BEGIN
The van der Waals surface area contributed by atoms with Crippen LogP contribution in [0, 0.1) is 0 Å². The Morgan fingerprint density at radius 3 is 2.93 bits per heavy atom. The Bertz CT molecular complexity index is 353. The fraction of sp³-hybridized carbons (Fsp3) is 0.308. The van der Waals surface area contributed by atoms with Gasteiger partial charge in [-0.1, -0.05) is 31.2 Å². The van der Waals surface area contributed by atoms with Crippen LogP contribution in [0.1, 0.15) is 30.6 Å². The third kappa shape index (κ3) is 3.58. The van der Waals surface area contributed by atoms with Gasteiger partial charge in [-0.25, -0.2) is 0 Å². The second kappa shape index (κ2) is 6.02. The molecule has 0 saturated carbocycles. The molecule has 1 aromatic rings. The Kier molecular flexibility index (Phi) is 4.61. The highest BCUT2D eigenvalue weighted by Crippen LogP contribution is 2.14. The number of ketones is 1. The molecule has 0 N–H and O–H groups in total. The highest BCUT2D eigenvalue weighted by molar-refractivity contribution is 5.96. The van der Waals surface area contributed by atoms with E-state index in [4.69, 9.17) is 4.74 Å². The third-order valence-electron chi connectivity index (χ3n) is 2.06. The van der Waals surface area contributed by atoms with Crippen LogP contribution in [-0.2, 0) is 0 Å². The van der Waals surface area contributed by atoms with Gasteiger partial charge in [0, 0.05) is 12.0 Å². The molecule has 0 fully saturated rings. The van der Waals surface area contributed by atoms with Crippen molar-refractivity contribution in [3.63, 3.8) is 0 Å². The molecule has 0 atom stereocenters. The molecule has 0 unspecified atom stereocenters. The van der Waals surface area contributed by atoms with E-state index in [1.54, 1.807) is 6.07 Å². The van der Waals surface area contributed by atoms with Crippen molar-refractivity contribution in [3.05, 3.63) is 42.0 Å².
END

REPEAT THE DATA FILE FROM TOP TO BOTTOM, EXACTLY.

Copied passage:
The van der Waals surface area contributed by atoms with Crippen LogP contribution in [0, 0.1) is 0 Å². The Morgan fingerprint density at radius 3 is 2.93 bits per heavy atom. The Bertz CT molecular complexity index is 353. The fraction of sp³-hybridized carbons (Fsp3) is 0.308. The van der Waals surface area contributed by atoms with Gasteiger partial charge in [-0.1, -0.05) is 31.2 Å². The van der Waals surface area contributed by atoms with Crippen LogP contribution in [0.1, 0.15) is 30.6 Å². The third kappa shape index (κ3) is 3.58. The van der Waals surface area contributed by atoms with Gasteiger partial charge in [-0.25, -0.2) is 0 Å². The second kappa shape index (κ2) is 6.02. The molecule has 0 saturated carbocycles. The molecule has 1 aromatic rings. The Kier molecular flexibility index (Phi) is 4.61. The highest BCUT2D eigenvalue weighted by Crippen LogP contribution is 2.14. The number of ketones is 1. The molecule has 0 N–H and O–H groups in total. The highest BCUT2D eigenvalue weighted by molar-refractivity contribution is 5.96. The van der Waals surface area contributed by atoms with E-state index in [4.69, 9.17) is 4.74 Å². The third-order valence-electron chi connectivity index (χ3n) is 2.06. The van der Waals surface area contributed by atoms with Crippen LogP contribution in [-0.2, 0) is 0 Å². The van der Waals surface area contributed by atoms with Gasteiger partial charge in [0, 0.05) is 12.0 Å². The molecule has 0 fully saturated rings. The van der Waals surface area contributed by atoms with Crippen molar-refractivity contribution in [3.63, 3.8) is 0 Å². The molecule has 0 atom stereocenters. The molecule has 0 unspecified atom stereocenters. The van der Waals surface area contributed by atoms with E-state index in [1.54, 1.807) is 6.07 Å². The van der Waals surface area contributed by atoms with Crippen molar-refractivity contribution in [3.05, 3.63) is 42.0 Å².